The franchise’s immediate problem, whether deserved or not, is that Ranadive and D’Alessandro are getting blamed for this. And it’s almost time for Kings season ticket holders to renew for next season – the packets normally go out in the mail soon.

How is that going to go over if those tickets come with a price increase? All of the Kings owners – not just Ranadive – signed on the dotted lines of major bank loans to finance the team and new arena – based on the premise that revenue would rise or at least be stable.

It is not an exaggeration to say that some of Ranadive’s partners in the ownership group are quite unhappy with the recent turn of events – and they want answers.

It is also not an exaggeration to say the city of Sacramento – as well as Kings followers throughout the region – have too much skin in this game for the franchise to appear so unstable.

The team will begin a media blitz Monday to try to counteract all the bad publicity. On Friday, D’Alessandro pledged that he is working hard to make the Kings better.

“We’re not done,” he said. “It’s only been 18 months and lot of positive things have happened.”

He mentioned what he and Ranadive have gotten right: Committing to Cousins, signing Gay and Darren Collison. He rightly said that despite the losing, the season is still young and the Kings are still only a few games behind teams that would qualify for the playoffs – something the Kings haven’t done since 2006.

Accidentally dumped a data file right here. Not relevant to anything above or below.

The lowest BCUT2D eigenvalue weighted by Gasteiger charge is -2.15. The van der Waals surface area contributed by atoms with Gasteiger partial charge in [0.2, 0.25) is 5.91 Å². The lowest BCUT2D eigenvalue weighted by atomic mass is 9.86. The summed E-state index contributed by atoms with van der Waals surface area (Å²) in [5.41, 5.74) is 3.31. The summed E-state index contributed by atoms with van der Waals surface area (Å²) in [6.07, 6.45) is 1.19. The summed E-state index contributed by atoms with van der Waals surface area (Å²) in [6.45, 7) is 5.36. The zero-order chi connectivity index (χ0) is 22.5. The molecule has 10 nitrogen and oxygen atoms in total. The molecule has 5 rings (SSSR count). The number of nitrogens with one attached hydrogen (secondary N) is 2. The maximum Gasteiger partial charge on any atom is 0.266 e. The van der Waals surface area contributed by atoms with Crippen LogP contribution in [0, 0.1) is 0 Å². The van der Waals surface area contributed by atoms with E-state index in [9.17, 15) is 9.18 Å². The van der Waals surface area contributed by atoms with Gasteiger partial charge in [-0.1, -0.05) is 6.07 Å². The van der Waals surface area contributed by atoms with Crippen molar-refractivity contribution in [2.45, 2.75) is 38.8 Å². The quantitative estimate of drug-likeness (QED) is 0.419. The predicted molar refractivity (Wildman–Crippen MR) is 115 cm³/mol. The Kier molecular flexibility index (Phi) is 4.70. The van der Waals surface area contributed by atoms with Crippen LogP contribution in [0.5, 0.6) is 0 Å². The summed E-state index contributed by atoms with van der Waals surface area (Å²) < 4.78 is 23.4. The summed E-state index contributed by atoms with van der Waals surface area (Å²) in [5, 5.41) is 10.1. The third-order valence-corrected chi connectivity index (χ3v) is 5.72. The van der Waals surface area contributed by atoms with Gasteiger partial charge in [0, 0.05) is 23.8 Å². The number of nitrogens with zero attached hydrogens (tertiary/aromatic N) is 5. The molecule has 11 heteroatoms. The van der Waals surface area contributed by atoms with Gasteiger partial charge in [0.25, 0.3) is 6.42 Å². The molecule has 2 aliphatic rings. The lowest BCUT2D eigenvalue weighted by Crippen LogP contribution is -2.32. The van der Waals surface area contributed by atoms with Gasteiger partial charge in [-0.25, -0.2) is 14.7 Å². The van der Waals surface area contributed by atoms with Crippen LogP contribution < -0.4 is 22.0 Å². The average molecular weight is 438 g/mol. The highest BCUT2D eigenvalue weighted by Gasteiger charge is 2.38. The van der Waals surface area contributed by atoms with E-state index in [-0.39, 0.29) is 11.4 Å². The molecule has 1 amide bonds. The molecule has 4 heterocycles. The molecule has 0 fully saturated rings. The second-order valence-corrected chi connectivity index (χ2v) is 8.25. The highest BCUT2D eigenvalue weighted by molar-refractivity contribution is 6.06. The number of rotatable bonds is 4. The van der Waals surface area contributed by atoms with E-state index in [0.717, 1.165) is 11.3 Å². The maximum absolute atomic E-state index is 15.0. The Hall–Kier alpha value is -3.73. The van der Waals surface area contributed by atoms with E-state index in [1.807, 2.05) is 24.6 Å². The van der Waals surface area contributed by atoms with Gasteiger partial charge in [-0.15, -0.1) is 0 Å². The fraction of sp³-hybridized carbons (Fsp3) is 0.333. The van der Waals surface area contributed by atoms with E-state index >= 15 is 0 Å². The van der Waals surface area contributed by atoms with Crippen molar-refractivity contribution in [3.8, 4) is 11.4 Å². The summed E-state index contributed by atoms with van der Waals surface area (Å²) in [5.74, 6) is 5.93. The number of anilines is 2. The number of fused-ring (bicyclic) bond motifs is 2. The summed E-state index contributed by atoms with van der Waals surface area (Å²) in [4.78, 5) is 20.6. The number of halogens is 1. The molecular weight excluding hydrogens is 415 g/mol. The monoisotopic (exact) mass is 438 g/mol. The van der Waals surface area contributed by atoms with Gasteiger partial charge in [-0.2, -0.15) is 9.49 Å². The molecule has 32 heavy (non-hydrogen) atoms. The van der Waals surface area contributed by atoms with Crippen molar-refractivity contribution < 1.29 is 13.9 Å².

D’Alessandro said he and Ranadive have great relationships with Cousins and Gay, the key Kings players.

“I’ve spent hours talking with them. They understand,” he said. What of reports that the players were mad because they learned about Malone on Twitter? “I’m trying to protect them and not put them in a weird spot by giving them too much information that makes them complicit,” he said. “It’s not their responsibility to deal with this. It’s mine.”

He also fully backed Ranadive: “He wants to win basketball games,” D’Alessandro said. “He doesn’t care about anything else. When you have ownership that committed to winning, it doesn’t fail.”

Ranadive built a software business on the premise of being an irritant – just as a grain of sand is an irritant to a clam during the formation of a pearl.

It’s a cool analogy. But clams don’t bite back when they’ve been irritated. Kings fans and Ranadive’s partners will if this keeps up.

Call The Bee’s Marcos Breton, (916) 321-1096.